Insights from APT's Hospitality & Travel Practice
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Do “wellness rooms” benefit hotels’ financial health?

September 17th, 2014 | Posted by Haley Jackson in Uncategorized

Vitamin C infused showers, organic mattresses, and electromagnetic field protection promote the wellness of guests who stay in the recently introduced “Stay Well” rooms at MGM Grand; but are these costly features also promoting the hotel’s financial health? Capitalizing on the growing trend of incorporating more healthy habits into travel, hotels like MGM have added these rooms over the past year in response to consumer demand. While guests pay a premium to stay in these unique rooms, ensuring that patrons receive the complete wellness experience requires significant cost. Beyond the upfront expenditure of transforming the room, additional ongoing costs can include maintaining a heightened level of customer service and an expanded, healthy menu.

The rise in “Wellness Tourism” is potentially beneficial for the hospitality industry and travelers alike. However, hotels should consider a few key issues before rolling out a wellness room concept, such as:

  • Considering the costs, what is the true ROI of introducing wellness features to guest rooms?
  • For which types of hotels and markets will this room transformation have a positive impact on ADR and occupancy?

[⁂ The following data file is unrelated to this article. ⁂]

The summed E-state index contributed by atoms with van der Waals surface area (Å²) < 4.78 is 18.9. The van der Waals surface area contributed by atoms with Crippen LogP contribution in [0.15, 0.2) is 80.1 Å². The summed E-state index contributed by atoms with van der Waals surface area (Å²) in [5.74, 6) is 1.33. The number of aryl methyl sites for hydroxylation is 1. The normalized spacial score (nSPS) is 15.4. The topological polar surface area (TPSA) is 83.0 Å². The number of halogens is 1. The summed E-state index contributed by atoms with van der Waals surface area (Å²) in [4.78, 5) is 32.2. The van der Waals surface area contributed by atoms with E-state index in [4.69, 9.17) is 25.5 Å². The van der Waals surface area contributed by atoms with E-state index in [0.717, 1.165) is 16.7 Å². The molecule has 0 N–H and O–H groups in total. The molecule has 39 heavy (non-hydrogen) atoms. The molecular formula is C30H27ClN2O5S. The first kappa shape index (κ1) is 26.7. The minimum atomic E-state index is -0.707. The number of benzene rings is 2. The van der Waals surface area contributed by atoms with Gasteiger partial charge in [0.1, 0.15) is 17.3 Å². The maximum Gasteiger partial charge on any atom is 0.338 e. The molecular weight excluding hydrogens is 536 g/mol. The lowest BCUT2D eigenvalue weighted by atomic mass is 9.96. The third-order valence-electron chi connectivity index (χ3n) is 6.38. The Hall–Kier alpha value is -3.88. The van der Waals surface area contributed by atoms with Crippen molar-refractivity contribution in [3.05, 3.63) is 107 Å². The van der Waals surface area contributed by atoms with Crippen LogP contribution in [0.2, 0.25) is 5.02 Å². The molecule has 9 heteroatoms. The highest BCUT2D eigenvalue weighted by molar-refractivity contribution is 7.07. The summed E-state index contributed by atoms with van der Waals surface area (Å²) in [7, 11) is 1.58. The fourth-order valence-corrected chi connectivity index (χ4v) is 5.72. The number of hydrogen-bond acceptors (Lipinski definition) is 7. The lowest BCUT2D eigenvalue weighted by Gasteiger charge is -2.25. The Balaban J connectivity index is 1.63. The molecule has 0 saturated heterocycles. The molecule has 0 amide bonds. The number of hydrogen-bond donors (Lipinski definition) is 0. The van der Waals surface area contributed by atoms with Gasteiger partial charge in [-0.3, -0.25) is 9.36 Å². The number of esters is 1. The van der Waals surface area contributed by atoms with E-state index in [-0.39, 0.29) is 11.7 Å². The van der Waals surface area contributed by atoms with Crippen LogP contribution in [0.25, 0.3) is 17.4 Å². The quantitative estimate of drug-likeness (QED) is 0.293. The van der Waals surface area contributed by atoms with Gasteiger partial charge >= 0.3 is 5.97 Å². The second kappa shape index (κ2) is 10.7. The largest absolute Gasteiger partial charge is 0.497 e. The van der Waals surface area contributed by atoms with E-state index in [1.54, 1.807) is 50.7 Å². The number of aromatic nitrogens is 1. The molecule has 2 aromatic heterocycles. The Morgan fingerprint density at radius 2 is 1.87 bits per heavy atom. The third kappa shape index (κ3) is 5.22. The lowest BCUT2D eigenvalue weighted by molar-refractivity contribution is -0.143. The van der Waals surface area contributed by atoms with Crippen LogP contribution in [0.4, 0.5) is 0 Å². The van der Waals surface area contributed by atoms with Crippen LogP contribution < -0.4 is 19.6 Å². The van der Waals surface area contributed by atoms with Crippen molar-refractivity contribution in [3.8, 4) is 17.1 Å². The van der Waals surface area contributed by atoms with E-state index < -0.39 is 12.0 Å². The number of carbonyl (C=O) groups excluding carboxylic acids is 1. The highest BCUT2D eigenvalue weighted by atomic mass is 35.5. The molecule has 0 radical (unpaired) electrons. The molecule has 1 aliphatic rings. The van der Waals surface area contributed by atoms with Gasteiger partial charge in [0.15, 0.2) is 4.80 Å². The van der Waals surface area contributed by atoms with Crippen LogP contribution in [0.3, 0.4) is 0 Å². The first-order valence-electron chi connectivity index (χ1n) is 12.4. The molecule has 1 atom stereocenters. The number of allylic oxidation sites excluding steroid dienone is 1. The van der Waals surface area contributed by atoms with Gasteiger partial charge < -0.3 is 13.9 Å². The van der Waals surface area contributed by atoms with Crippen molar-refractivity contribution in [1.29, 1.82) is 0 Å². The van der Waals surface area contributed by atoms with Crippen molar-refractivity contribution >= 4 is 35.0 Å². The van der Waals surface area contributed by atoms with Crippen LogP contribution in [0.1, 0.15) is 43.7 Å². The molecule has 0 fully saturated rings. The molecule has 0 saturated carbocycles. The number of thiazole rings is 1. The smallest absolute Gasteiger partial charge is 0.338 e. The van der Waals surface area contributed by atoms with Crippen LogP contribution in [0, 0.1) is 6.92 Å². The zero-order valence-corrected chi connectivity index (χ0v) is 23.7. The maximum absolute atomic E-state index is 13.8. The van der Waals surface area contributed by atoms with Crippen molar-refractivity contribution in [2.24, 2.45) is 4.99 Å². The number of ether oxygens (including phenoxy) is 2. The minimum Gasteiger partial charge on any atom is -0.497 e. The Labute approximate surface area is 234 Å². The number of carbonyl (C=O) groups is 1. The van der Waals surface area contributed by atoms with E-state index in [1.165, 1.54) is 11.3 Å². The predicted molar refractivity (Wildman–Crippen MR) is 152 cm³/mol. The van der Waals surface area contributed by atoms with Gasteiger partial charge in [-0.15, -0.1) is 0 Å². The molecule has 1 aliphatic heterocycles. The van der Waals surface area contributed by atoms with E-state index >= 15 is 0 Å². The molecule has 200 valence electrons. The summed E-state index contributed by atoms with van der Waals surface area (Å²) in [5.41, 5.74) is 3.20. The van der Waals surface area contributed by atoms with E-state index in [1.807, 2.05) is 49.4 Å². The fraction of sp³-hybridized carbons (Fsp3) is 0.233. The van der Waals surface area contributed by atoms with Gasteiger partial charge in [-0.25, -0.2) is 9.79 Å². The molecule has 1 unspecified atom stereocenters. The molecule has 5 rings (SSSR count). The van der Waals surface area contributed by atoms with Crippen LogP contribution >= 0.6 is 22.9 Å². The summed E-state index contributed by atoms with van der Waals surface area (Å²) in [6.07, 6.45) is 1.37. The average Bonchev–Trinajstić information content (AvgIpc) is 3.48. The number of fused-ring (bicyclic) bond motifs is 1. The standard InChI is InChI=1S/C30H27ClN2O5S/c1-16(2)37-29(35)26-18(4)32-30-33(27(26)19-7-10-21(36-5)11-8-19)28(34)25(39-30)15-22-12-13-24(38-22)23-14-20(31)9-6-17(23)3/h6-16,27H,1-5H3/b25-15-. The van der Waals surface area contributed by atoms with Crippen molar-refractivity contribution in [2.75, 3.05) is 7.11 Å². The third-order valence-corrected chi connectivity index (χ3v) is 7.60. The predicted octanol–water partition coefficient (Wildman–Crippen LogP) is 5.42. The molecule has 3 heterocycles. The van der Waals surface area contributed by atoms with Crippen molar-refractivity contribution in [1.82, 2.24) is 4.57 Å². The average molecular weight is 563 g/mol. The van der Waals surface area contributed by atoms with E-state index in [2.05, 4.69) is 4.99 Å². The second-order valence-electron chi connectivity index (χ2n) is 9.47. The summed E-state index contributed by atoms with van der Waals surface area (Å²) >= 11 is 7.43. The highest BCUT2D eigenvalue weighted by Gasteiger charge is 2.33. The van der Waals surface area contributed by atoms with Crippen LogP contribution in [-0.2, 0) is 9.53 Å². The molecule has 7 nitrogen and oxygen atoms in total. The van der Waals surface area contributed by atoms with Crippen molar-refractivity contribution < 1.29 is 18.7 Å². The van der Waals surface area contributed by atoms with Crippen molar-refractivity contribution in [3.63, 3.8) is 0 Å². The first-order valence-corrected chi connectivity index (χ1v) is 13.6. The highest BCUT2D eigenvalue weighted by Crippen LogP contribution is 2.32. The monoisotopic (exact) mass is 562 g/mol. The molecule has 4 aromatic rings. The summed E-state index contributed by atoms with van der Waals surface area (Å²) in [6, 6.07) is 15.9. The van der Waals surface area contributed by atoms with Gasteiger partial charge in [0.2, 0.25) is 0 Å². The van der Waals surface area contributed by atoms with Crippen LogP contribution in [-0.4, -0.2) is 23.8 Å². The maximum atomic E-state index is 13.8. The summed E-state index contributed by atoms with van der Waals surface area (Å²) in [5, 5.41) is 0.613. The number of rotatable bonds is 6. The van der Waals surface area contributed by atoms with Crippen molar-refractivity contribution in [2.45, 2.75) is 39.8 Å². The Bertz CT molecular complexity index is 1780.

• Are the spa-like features within wellness rooms cannibalizing existing revenues from hotel spas or luxury suites?
  • What is the appropriate premium (e.g., an additional $30/night) to charge for these specialty rooms? How should pricing for wellness rooms vary by hotel and by market?
  • Should a hotel decide to add wellness elements to rooms, what is the optimal number of rooms to convert? When designing the rooms, which features (e.g., air purification, warm lighting, etc.) actually drive the largest impact on guest satisfaction and RevPAR?

Given the capital risk involved with introducing wellness rooms, hotels considering these upgrades must accurately predict the overall KPI impact prior to broadly rolling out the program. Executives can use in-market tests to confidently identify the most receptive markets, the most impactful features, and optimal pricing before implementing the program to ensure that wellness initiatives provide rejuvenation to both guests and bottom lines.

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